Strengthening the National Quality Infrastructure: Training and Equipment for Conformity Assessment Project


A EUR118,960 project to strengthen the national quality infrastructure to facilitate trade outside of Saint Kitts and Nevis.

The St. Kitts and Nevis Bureau of Standards (SKNBS), with funding from the European Union (EU) is implementing the Strengthening the National Quality Infrastructure: Training and Equipment for Conformity Assessment Project.

The initiative will see the procurement and installation of a Gas Chromatography Mass Spectrometer (GC-MS) Instrument at the SKNBS along with consultancy services that will train the staff of the Chemistry Laboratory in the use of the instrument. It is being supervised by the Caribbean Development Bank through the Economic Partnership Agreement (EPA) & CARICOM Single Market and Economy (CSME) Standby Facility for Capacity Building.

A GC-MS is an analytical method that combines the features of gas-chromatography and mass spectrometry to identify different substances within a test sample. Applications of GC-MS include drug detection, fire investigation, environmental analysis, explosives investigation, and identification of unknown samples.

Through the use of this equipment, Saint Kitts and Nevis will now have the capability of testing the quality of products made by agro-processors and can make sure that their products meet globally recognized standards. It will also assure that products meet contaminant residue requirements and be able to determine nutritional content. By testing the quality of these products, agro-processors will also be able to tap into markets such as the CSME, the United Kingdom (UK), the EU and the United States of America (USA).

Local exotics such as honey cannot be traded currently as there is no way to identify if the honey contains substances such as pesticides due to their interaction with a field that might have been sprayed with the substance. The use of the GC-MS instrument will be able to determine if there is an influx of pesticides present in the honey. The equipment will measure up to six decimal places what the residual limit would be for that product. The machine will determine whether it is within the acceptable limits or if it is a product that cannot be consumed and thus would not be fit for trading.

This comes on the hinges of the Government signing off on the Trade Facilitation Agreement (TFA), which indicates that the country must foster trade by aligning with the international community in terms of helping goods move faster and reach distant places quickly, effectively, and safely. Therefore, there needs to be checks and balances. The same goes for the EPA and other trade agreements to which the Government is a signatory.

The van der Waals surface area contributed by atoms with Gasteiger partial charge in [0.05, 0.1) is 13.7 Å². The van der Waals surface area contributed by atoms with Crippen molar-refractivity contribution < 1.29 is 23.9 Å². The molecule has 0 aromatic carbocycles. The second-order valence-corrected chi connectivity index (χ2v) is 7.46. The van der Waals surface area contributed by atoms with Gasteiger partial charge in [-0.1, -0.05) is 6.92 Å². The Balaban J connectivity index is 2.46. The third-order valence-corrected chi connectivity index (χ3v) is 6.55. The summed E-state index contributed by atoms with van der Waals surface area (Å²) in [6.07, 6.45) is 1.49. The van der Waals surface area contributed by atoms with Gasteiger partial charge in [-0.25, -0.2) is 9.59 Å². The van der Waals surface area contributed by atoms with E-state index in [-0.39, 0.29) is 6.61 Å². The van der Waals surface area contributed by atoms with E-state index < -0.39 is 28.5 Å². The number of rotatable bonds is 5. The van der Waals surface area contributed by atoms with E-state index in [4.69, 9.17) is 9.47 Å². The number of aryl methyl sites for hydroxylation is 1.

Through the EPA, goods are allowed to come into Saint Kitts and Nevis and the gate is open for the country to export goods as well. However, if the country does not have the type of equipment that they use, nationally, to verify to their trading partners and their internal trades in terms of safety, then the country’s goods cannot move as they will violate the World Trade Organisation (WTO) Agreement of having a product that is of a particular quality and standard. These challenges will be addressed with the installation of the GC-MS machine.


The Project will provide a wide range of benefits which includes:

  • Expanding SKNBS’ capacity to undertake additional needed conformity assessments through the use of the GC-MS;
  • Improving trade facilitation and consumer protection;
  • Providing services to the agro-processors especially nutritional analysis for labelling that will facilitate improved market access, therefore contributing to the diversification of the economy and increased employment opportunities;
  • Developing the agro-processing industry which can be a means to mitigating economic fallout from significant decreases in the exportation of services;
  • Building the capacity of the SKNBS to inspect, test and certify quality standards; Tapping into markets such as the CSME, the  UK; EU and USA;
  • Assuring product quality and safety;
  • Ensuring suppliers meet and adhere to globally recognised standards. Failure to meet such standards will inevitably result in revenue losses and potential loss of market share.

EPA and CSME Standby Facility

The project was approved for implementation by the EPA and CSME Standby Facility Steering Committee in 2021. The EPA and CSME Standby Facility (also known as the CARIFORUM-European Union (EU) Economic Partnership Agreement (EPA) CARICOM Single Market and Economy (CSME) Standby Facility for Capacity Building) is a EUR 8.75 million programme financed by the European Union being managed by CDB to support projects in Antigua and Barbuda, The Bahamas, Barbados, Belize, the Commonwealth of Dominica, the Dominican Republic, Grenada, Guyana, Haiti, Jamaica, Saint Lucia, St Vincent and the Grenadines, St Kitts and Nevis, Suriname, and Trinidad and Tobago (CARIFORUM). It is intended to build capacity in the region and better position businesses to trade within CARIFORUM and the European Union.


EPA and CSME Standby Facility Introductory Video

EPA and CSME Standby Facility Fact Sheet

EPA and CSME Standby Facility Brochure

Project Launch Video

Project Brochure

Project Fact Sheet

Launch Photos